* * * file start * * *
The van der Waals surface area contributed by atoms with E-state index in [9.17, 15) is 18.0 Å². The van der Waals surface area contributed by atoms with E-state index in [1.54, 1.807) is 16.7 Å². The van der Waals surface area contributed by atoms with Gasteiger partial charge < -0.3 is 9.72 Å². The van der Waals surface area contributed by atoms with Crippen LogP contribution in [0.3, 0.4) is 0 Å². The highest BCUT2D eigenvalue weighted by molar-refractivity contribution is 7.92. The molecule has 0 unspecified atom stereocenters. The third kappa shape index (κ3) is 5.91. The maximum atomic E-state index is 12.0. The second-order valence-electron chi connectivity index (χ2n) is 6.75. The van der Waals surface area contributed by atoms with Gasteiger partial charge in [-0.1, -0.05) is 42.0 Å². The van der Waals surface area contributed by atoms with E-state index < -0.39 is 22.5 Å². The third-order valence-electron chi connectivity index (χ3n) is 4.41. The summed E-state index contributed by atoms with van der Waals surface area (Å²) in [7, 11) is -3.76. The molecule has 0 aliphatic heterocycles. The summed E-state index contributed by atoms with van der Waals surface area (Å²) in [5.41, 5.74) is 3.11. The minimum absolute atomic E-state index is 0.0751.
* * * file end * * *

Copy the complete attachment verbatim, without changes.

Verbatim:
The van der Waals surface area contributed by atoms with E-state index in [9.17, 15) is 18.0 Å². The van der Waals surface area contributed by atoms with E-state index in [1.54, 1.807) is 16.7 Å². The van der Waals surface area contributed by atoms with Gasteiger partial charge < -0.3 is 9.72 Å². The van der Waals surface area contributed by atoms with Crippen LogP contribution in [0.3, 0.4) is 0 Å². The highest BCUT2D eigenvalue weighted by molar-refractivity contribution is 7.92. The molecule has 0 unspecified atom stereocenters. The third kappa shape index (κ3) is 5.91. The maximum atomic E-state index is 12.0. The second-order valence-electron chi connectivity index (χ2n) is 6.75. The van der Waals surface area contributed by atoms with Gasteiger partial charge in [-0.1, -0.05) is 42.0 Å². The van der Waals surface area contributed by atoms with E-state index < -0.39 is 22.5 Å². The third-order valence-electron chi connectivity index (χ3n) is 4.41. The summed E-state index contributed by atoms with van der Waals surface area (Å²) in [7, 11) is -3.76. The molecule has 0 aliphatic heterocycles. The summed E-state index contributed by atoms with van der Waals surface area (Å²) in [5.41, 5.74) is 3.11. The minimum absolute atomic E-state index is 0.0751.